Interesting, but I wonder what will happen if/when something truly sensitive gets uploaded. I figure they don't have a means of checking what all is in every document before it goes up, and as soon as it is there'll be a cache of the page somewhere; even if it gets taken down later.

    Also curious as to whether or not the Pentagon will make dummy reports with the express intent to leak it for other countries/organizations to find. Information warfare seems like it's starting to come to the fore if Georgia v Russia was any gauge.

    moniker on
  • GoslingGosling Looking Up Soccer In Mongolia Right Now, Probably Watertown, WIRegistered User regular
    edited February 2009
    It says they do. You can submit the document, then it goes through an editing board (which wishes to not reveal itself) before it goes live.

    Gosling on
    I have a new soccer blog The Minnow Tank. Reading it psychically kicks Sepp Blatter in the bean bag.
  • PantsBPantsB Fake Thomas Jefferson Registered User regular
    edited February 2009
    As a note, his is far from the first time wikileaks has acted as a whistleblower clearinghouse. They've been targeted by everyone from the Mormon Church to Microsoft to the FBI for leaking documents of public interest.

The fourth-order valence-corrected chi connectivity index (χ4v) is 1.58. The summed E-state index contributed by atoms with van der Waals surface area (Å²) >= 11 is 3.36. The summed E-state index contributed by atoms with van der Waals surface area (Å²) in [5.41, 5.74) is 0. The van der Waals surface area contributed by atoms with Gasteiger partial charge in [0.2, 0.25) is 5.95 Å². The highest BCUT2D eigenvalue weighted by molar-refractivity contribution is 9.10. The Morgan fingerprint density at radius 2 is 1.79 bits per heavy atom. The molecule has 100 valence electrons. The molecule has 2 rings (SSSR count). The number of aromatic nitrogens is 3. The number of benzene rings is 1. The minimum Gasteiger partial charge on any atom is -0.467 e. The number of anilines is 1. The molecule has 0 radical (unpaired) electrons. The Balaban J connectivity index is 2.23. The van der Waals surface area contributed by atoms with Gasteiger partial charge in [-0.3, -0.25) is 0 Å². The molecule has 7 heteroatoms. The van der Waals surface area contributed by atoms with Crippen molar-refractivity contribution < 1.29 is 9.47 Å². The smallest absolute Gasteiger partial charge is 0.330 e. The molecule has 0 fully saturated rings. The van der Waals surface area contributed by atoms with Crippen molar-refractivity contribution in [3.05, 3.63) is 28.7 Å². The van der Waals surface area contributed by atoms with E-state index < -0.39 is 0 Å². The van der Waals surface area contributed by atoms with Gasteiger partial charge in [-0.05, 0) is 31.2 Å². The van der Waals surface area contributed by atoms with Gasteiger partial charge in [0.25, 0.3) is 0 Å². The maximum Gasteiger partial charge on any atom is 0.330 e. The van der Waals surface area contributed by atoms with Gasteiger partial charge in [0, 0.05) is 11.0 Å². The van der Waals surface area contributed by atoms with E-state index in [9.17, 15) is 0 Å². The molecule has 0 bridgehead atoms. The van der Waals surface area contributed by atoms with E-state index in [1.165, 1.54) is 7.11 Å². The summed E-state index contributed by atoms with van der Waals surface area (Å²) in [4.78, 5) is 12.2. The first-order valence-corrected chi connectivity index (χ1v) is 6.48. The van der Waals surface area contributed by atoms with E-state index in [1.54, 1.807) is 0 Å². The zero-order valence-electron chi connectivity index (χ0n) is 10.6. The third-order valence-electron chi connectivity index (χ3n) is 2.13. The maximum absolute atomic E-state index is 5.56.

PantsB on
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  • DuffelDuffel jacobkosh Registered User regular
    edited February 2009
    Is there any way for readers to be assured of the validity of these documents? How hard would it be to fabricate a document and 'leak' it?

    Duffel on
  • TL DRTL DR Not at all confident in his reflexive opinions of thingsRegistered User regular
    edited February 2009
    Duffel wrote: »
    Is there any way for readers to be assured of the validity of these documents? How hard would it be to fabricate a document and 'leak' it?

    This.

    TL DR on
  • japanjapan Registered User regular
    edited February 2009
    Duffel wrote: »
    Is there any way for readers to be assured of the validity of these documents? How hard would it be to fabricate a document and 'leak' it?